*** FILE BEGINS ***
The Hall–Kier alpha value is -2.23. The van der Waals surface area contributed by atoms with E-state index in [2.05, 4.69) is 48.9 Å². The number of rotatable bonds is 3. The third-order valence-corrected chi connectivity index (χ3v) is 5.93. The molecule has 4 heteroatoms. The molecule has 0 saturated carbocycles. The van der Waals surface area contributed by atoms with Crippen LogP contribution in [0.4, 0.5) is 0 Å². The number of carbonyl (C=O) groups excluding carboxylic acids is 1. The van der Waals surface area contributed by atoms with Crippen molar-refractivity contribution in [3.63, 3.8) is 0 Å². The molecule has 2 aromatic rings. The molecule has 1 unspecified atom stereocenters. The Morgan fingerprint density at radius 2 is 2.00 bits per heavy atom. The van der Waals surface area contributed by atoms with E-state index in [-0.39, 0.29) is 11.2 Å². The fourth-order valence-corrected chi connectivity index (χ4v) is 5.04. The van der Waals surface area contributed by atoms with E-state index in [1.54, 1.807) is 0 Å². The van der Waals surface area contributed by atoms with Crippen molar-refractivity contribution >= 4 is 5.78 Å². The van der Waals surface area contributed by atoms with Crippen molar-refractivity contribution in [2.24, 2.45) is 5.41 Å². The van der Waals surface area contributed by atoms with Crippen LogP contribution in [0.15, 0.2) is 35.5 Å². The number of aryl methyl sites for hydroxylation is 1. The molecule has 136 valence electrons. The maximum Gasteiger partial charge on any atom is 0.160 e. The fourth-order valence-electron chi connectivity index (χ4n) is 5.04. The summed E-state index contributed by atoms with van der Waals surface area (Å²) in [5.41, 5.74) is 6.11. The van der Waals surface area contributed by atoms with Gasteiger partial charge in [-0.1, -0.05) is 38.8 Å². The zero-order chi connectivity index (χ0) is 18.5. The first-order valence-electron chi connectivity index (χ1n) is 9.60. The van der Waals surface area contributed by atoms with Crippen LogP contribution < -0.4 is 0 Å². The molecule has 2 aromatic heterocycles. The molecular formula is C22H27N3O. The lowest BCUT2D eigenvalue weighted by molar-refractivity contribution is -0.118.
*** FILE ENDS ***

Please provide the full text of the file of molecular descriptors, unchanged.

The Hall–Kier alpha value is -2.23. The van der Waals surface area contributed by atoms with E-state index in [2.05, 4.69) is 48.9 Å². The number of rotatable bonds is 3. The third-order valence-corrected chi connectivity index (χ3v) is 5.93. The molecule has 4 heteroatoms. The molecule has 0 saturated carbocycles. The van der Waals surface area contributed by atoms with Crippen LogP contribution in [0.4, 0.5) is 0 Å². The number of carbonyl (C=O) groups excluding carboxylic acids is 1. The van der Waals surface area contributed by atoms with Crippen molar-refractivity contribution in [3.63, 3.8) is 0 Å². The molecule has 2 aromatic rings. The molecule has 1 unspecified atom stereocenters. The Morgan fingerprint density at radius 2 is 2.00 bits per heavy atom. The van der Waals surface area contributed by atoms with E-state index in [-0.39, 0.29) is 11.2 Å². The fourth-order valence-corrected chi connectivity index (χ4v) is 5.04. The van der Waals surface area contributed by atoms with E-state index in [1.54, 1.807) is 0 Å². The van der Waals surface area contributed by atoms with Crippen molar-refractivity contribution >= 4 is 5.78 Å². The van der Waals surface area contributed by atoms with Crippen molar-refractivity contribution in [2.24, 2.45) is 5.41 Å². The van der Waals surface area contributed by atoms with Crippen LogP contribution in [0.15, 0.2) is 35.5 Å². The number of aryl methyl sites for hydroxylation is 1. The molecule has 136 valence electrons. The maximum Gasteiger partial charge on any atom is 0.160 e. The fourth-order valence-electron chi connectivity index (χ4n) is 5.04. The summed E-state index contributed by atoms with van der Waals surface area (Å²) in [5.41, 5.74) is 6.11. The van der Waals surface area contributed by atoms with Gasteiger partial charge in [-0.1, -0.05) is 38.8 Å². The zero-order chi connectivity index (χ0) is 18.5. The first-order valence-electron chi connectivity index (χ1n) is 9.60. The van der Waals surface area contributed by atoms with Crippen LogP contribution < -0.4 is 0 Å². The molecule has 2 aromatic heterocycles. The molecular formula is C22H27N3O. The lowest BCUT2D eigenvalue weighted by molar-refractivity contribution is -0.118.